This week, we released the retail sales figures for golf equipment in the United States with news that on- and off-course sales for the month of July were pretty much level when compared to 2022. Total retail sales were dead even for the month at $393 million, with five categories down and four up.
US July 2023 Total Equipment (On-Off Course)
On-Off Course July ’23 vs ’22: Dollars -0.0
On-Off Course July ’23 vs ’19: Dollars +50.9%
On-Off Course YTD ’23 vs ’22: Dollars -2.2%
On-Off Course YTD ’23 vs ’19: Dollars +37.3%
Golf balls, which had been flying high with double digit growth for the past few months, has finally slowed down, but still eked out small gains for the month. YTD ball sales are still up over 10% and continued to show healthy average selling price increases vs. 2022.
After 16 consecutive months of sales decline, woods turned positive in June and followed that up with another month of gains in July (+4.1%)
Iron sales were lower for the 12th month in a row, but the 3% decline in July is the closest the category has been to turning the corner and moving back into positive territory.
Putters were the largest growth category in equipment in July, up 14% in dollars and 11% in units.
“Golf equipment sales continue to hold serve in what one would expect to be a very challenging environment economically,” said GDT co-founder John Krzynowek, “For most of 2023 the weather provided a tail wind for rounds played, which bolsters consumable sales, but July suffered through a severe negative weather hit in a wide swath of the country. However, golf ball and glove sales remained positive for the month”.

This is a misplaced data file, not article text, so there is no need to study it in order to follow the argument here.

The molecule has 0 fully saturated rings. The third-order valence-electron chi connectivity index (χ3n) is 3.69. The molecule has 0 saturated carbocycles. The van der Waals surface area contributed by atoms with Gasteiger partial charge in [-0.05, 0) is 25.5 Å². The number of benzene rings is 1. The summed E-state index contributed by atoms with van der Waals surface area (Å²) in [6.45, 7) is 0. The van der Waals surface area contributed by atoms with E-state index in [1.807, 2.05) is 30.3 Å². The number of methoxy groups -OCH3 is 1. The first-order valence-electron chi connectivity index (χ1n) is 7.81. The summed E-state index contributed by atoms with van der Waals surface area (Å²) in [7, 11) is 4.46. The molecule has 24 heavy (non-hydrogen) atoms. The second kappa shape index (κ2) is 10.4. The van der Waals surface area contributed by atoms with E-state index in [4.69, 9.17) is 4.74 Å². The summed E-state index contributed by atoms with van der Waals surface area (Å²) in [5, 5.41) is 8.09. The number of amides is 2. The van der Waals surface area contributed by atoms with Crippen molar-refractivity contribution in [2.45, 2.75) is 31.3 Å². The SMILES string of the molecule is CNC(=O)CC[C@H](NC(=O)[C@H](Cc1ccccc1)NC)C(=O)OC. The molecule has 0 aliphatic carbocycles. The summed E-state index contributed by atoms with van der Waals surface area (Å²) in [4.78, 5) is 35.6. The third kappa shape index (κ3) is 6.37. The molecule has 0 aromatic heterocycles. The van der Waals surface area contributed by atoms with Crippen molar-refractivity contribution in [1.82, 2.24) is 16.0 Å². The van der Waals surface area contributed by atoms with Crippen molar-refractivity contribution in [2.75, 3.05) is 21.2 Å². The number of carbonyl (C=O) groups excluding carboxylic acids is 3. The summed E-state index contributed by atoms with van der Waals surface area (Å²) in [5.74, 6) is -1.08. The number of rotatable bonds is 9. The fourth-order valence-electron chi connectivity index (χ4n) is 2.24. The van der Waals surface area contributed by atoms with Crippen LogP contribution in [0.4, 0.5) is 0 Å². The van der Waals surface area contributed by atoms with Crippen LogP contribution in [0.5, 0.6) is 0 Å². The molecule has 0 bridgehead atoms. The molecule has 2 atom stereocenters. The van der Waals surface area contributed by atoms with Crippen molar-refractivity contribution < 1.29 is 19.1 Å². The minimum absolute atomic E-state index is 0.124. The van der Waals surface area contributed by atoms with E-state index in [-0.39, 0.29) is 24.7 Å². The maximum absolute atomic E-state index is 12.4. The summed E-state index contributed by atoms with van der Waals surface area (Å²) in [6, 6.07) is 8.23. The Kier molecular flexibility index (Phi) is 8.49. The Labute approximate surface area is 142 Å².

Golf shoes are a category struggling in 2023, down 9% YTD and also falling for 14 consecutive months. Golf footwear may be suffering a “hangover” from two massive years in 2021 and 2022 when sales exploded as product eventually started to flow as the world learned to deal with Covid restrictions.
Clubs are still struggling to break thru and grow, but putters and woods changed their overall direction and clubs in total continue to be in a good place, though current pricing levels could potentially start to impact demand if the US economic situation worsens.”